- Butter adulteration is a widespread type of food fraud
- QA/QC of butter is carried out in the laboratory
- Specialized training is required to perform time-intensive laboratory measurements
- Raman spectroscopy quantifies the sample’s chemical composition
- Raman spectroscopy can be efficiently performed with minimal requirements for sample preparation
- Margarine can easily be differentiated from butter using Raman
- Investigation outlines the measurement of margarine in butter
Figure 1. Raman spectra of (A) margarine, (B) 50:50 margarine–butter mixture, and (C) butter show that peaks at 973, 1268, and 1656 cm−1 are indicative of margarine in the sample. Image Credit: Reprinted with permission from Ref. 1. © 2016 Springer.
Public health and consumer confidence are harmed by the adulteration of food products, particularly in developing countries. Dairy products such as butter, liquid milk, and milk powder are popular targets for adulteration as they are costly to create.
The adulteration of butter with margarine, plant-based oils, or starch is a widespread technique. Identifying these inexpensive items in butter is complex. The mouth-feel or taste of butter is not changed by the presence of these items, so the consumer is unable to detect adulterated butter. Chemical analysis is the only way to detect this.
Chromatography laboratory-based quantification can be employed, but this method is costly and specially trained staff and consumables are required.
Raman spectroscopic methods are now being tested as the results are efficient, specific, and the material does not need to be damaged or prepared. Raman spectroscopy’s specificity is particularly beneficial as it can distinguish vegetable fats from milk fat.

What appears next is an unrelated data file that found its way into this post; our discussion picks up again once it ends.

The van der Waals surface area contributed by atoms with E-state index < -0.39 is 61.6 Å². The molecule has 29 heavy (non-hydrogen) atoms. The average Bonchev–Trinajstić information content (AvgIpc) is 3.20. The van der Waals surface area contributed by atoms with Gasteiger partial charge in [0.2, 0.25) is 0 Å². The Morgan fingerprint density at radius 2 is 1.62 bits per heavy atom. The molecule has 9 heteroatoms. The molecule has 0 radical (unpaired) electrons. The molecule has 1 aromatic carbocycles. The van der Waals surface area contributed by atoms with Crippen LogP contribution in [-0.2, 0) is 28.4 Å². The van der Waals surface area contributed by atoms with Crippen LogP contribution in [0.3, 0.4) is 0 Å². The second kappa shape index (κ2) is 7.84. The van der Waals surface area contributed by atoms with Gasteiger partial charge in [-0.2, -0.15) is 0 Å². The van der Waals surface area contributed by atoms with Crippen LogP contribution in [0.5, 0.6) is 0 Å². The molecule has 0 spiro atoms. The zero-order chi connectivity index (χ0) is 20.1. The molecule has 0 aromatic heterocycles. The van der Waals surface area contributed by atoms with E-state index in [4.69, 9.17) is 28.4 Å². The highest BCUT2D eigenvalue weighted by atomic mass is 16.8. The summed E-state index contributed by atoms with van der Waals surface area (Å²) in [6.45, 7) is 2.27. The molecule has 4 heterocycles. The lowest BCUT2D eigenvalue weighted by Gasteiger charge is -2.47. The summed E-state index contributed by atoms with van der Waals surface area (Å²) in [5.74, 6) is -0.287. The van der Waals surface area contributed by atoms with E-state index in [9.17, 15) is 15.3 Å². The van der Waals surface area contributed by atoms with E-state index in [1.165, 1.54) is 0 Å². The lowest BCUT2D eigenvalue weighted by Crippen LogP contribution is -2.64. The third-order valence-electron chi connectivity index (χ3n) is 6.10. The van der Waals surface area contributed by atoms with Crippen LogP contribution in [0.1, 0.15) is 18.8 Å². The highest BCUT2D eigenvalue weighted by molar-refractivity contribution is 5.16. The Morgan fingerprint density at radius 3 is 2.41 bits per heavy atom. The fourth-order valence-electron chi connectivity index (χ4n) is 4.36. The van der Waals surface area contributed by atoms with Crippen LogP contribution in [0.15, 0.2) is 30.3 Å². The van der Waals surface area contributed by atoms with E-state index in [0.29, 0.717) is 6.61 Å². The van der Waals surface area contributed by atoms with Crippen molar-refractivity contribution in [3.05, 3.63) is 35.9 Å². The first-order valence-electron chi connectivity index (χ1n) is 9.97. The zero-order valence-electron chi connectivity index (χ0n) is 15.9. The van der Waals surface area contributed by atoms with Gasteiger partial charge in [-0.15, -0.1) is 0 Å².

Raman-based screening techniques could be automated and standardized. This article describes an efficient, precise method for quantifying margarine content in butter utilizing Raman spectroscopy.1
The Raman method shows promise for an easy-to-use and robust operation, with the possibility to be used as a technology platform to verify the integrity of dairy products.
Commercially available samples of pure margarine, pure butter, and graded blends of the margarine and butter were prepared and investigated. To account for heterogeneity, 30 spectra were gathered on each sample with a twenty-second acquisition time for each.
The R statistical software package was used to analyze the data. The spectra were normalized and baseline-corrected, and the spectral range was limited to 800 to 1800 cm−1, which comprised information to simply differentiate between margarine and butter in the samples.
PCA was utilized to design a quantitative model for the margarine and butter in the samples.
Spectra of butter, margarine, and a 50:50 combination of the two are displayed in Figure 1. The existence of bands could differentiate margarine at 1268 and 1656 cm−1 correlated with the C=C double bond and at 973 cm−1, related to the choline group in the phospholipid.
Known values quantified by weight agreed with the Raman-predicted margarine content, as shown in Figure 2. Principal Components Analysis (PCA) was utilized to determine spectral areas that could differentiate margarine from butter.